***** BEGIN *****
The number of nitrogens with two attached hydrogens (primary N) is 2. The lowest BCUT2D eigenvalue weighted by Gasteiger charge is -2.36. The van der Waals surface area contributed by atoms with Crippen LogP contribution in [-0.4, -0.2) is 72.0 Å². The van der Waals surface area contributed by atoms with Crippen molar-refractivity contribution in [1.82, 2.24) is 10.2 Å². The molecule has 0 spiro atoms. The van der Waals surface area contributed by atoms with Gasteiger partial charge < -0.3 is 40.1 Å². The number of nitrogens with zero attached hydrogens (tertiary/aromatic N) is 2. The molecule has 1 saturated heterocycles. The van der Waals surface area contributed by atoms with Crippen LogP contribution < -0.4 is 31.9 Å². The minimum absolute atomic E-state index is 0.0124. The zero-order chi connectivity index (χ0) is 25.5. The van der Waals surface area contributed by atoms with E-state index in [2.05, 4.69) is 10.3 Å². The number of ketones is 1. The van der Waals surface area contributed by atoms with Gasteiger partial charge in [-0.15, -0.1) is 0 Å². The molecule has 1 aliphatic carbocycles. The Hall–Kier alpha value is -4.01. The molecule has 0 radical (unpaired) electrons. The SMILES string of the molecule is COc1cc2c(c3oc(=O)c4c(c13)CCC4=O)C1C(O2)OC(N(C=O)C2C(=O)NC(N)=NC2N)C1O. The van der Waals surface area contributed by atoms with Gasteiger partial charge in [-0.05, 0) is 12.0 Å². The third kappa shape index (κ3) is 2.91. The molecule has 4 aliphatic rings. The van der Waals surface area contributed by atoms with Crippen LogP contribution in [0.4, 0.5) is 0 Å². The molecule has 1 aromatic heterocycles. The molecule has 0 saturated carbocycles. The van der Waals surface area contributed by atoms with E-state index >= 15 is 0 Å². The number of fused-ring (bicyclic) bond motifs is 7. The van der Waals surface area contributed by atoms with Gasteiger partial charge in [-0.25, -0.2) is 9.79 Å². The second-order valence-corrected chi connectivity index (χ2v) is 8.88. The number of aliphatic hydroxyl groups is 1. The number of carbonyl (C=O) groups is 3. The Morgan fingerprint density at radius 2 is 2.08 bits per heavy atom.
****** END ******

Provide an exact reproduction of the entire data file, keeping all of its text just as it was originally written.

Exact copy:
The number of nitrogens with two attached hydrogens (primary N) is 2. The lowest BCUT2D eigenvalue weighted by Gasteiger charge is -2.36. The van der Waals surface area contributed by atoms with Crippen LogP contribution in [-0.4, -0.2) is 72.0 Å². The van der Waals surface area contributed by atoms with Crippen molar-refractivity contribution in [1.82, 2.24) is 10.2 Å². The molecule has 0 spiro atoms. The van der Waals surface area contributed by atoms with Gasteiger partial charge < -0.3 is 40.1 Å². The number of nitrogens with zero attached hydrogens (tertiary/aromatic N) is 2. The molecule has 1 saturated heterocycles. The van der Waals surface area contributed by atoms with Crippen LogP contribution < -0.4 is 31.9 Å². The minimum absolute atomic E-state index is 0.0124. The zero-order chi connectivity index (χ0) is 25.5. The van der Waals surface area contributed by atoms with E-state index in [2.05, 4.69) is 10.3 Å². The number of ketones is 1. The van der Waals surface area contributed by atoms with Gasteiger partial charge in [-0.15, -0.1) is 0 Å². The molecule has 1 aliphatic carbocycles. The Hall–Kier alpha value is -4.01. The molecule has 0 radical (unpaired) electrons. The SMILES string of the molecule is COc1cc2c(c3oc(=O)c4c(c13)CCC4=O)C1C(O2)OC(N(C=O)C2C(=O)NC(N)=NC2N)C1O. The van der Waals surface area contributed by atoms with Gasteiger partial charge in [-0.05, 0) is 12.0 Å². The third kappa shape index (κ3) is 2.91. The molecule has 4 aliphatic rings. The van der Waals surface area contributed by atoms with Crippen LogP contribution in [0.4, 0.5) is 0 Å². The molecule has 1 aromatic heterocycles. The molecule has 0 saturated carbocycles. The van der Waals surface area contributed by atoms with E-state index >= 15 is 0 Å². The number of fused-ring (bicyclic) bond motifs is 7. The van der Waals surface area contributed by atoms with Gasteiger partial charge in [-0.25, -0.2) is 9.79 Å². The second-order valence-corrected chi connectivity index (χ2v) is 8.88. The number of aliphatic hydroxyl groups is 1. The number of carbonyl (C=O) groups is 3. The Morgan fingerprint density at radius 2 is 2.08 bits per heavy atom.